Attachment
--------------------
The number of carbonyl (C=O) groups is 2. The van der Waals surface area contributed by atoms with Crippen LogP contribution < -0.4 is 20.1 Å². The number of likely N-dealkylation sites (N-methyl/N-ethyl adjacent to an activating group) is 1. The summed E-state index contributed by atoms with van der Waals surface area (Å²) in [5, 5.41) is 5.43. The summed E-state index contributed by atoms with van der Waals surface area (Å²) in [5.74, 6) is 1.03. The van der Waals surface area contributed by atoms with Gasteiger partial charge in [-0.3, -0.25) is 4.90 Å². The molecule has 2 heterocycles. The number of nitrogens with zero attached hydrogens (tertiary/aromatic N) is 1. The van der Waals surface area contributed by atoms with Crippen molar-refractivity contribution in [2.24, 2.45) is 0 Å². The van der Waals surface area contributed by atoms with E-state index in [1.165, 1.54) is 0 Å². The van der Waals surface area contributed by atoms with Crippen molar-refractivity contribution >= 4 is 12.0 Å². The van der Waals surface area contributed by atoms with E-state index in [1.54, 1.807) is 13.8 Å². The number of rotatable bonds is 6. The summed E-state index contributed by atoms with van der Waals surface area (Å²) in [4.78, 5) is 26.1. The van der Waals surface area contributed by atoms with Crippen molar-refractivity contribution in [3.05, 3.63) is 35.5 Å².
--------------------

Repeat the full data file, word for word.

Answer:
The number of carbonyl (C=O) groups is 2. The van der Waals surface area contributed by atoms with Crippen LogP contribution < -0.4 is 20.1 Å². The number of likely N-dealkylation sites (N-methyl/N-ethyl adjacent to an activating group) is 1. The summed E-state index contributed by atoms with van der Waals surface area (Å²) in [5, 5.41) is 5.43. The summed E-state index contributed by atoms with van der Waals surface area (Å²) in [5.74, 6) is 1.03. The van der Waals surface area contributed by atoms with Gasteiger partial charge in [-0.3, -0.25) is 4.90 Å². The molecule has 2 heterocycles. The number of nitrogens with zero attached hydrogens (tertiary/aromatic N) is 1. The van der Waals surface area contributed by atoms with Crippen molar-refractivity contribution in [2.24, 2.45) is 0 Å². The van der Waals surface area contributed by atoms with E-state index in [1.165, 1.54) is 0 Å². The van der Waals surface area contributed by atoms with Crippen molar-refractivity contribution >= 4 is 12.0 Å². The van der Waals surface area contributed by atoms with E-state index in [1.54, 1.807) is 13.8 Å². The number of rotatable bonds is 6. The summed E-state index contributed by atoms with van der Waals surface area (Å²) in [4.78, 5) is 26.1. The van der Waals surface area contributed by atoms with Crippen molar-refractivity contribution in [3.05, 3.63) is 35.5 Å².